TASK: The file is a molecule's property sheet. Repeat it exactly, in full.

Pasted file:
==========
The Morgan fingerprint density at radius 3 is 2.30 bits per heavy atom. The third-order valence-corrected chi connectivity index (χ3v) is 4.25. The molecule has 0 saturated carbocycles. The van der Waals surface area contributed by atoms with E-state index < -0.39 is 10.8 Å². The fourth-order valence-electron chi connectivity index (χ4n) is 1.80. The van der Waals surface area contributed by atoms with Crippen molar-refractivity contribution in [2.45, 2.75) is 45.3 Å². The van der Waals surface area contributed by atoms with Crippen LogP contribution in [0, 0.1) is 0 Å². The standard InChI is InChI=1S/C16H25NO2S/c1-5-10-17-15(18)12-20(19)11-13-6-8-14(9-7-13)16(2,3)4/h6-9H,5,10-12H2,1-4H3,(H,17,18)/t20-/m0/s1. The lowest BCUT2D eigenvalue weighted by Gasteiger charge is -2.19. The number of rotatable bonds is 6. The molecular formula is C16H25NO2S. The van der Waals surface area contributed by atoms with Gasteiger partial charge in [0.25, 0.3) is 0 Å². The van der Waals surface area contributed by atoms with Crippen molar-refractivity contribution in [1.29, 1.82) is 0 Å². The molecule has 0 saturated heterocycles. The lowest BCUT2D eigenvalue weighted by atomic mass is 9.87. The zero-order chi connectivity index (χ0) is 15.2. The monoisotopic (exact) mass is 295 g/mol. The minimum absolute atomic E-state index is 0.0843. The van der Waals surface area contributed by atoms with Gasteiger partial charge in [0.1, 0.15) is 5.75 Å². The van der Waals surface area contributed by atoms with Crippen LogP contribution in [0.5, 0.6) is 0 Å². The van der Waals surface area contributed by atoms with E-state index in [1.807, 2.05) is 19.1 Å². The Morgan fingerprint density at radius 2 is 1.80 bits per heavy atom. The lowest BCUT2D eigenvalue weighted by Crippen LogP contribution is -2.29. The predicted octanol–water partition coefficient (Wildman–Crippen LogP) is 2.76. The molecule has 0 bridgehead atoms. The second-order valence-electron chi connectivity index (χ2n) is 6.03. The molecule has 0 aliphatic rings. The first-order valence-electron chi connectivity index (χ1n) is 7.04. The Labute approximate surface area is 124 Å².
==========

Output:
The Morgan fingerprint density at radius 3 is 2.30 bits per heavy atom. The third-order valence-corrected chi connectivity index (χ3v) is 4.25. The molecule has 0 saturated carbocycles. The van der Waals surface area contributed by atoms with E-state index < -0.39 is 10.8 Å². The fourth-order valence-electron chi connectivity index (χ4n) is 1.80. The van der Waals surface area contributed by atoms with Crippen molar-refractivity contribution in [2.45, 2.75) is 45.3 Å². The van der Waals surface area contributed by atoms with Crippen LogP contribution in [0, 0.1) is 0 Å². The standard InChI is InChI=1S/C16H25NO2S/c1-5-10-17-15(18)12-20(19)11-13-6-8-14(9-7-13)16(2,3)4/h6-9H,5,10-12H2,1-4H3,(H,17,18)/t20-/m0/s1. The lowest BCUT2D eigenvalue weighted by Gasteiger charge is -2.19. The number of rotatable bonds is 6. The molecular formula is C16H25NO2S. The van der Waals surface area contributed by atoms with Gasteiger partial charge in [0.25, 0.3) is 0 Å². The van der Waals surface area contributed by atoms with Crippen molar-refractivity contribution in [1.29, 1.82) is 0 Å². The molecule has 0 saturated heterocycles. The lowest BCUT2D eigenvalue weighted by atomic mass is 9.87. The zero-order chi connectivity index (χ0) is 15.2. The monoisotopic (exact) mass is 295 g/mol. The minimum absolute atomic E-state index is 0.0843. The van der Waals surface area contributed by atoms with Gasteiger partial charge in [0.1, 0.15) is 5.75 Å². The van der Waals surface area contributed by atoms with Crippen LogP contribution in [0.5, 0.6) is 0 Å². The van der Waals surface area contributed by atoms with E-state index in [1.807, 2.05) is 19.1 Å². The Morgan fingerprint density at radius 2 is 1.80 bits per heavy atom. The lowest BCUT2D eigenvalue weighted by Crippen LogP contribution is -2.29. The predicted octanol–water partition coefficient (Wildman–Crippen LogP) is 2.76. The molecule has 0 bridgehead atoms. The second-order valence-electron chi connectivity index (χ2n) is 6.03. The molecule has 0 aliphatic rings. The first-order valence-electron chi connectivity index (χ1n) is 7.04. The Labute approximate surface area is 124 Å².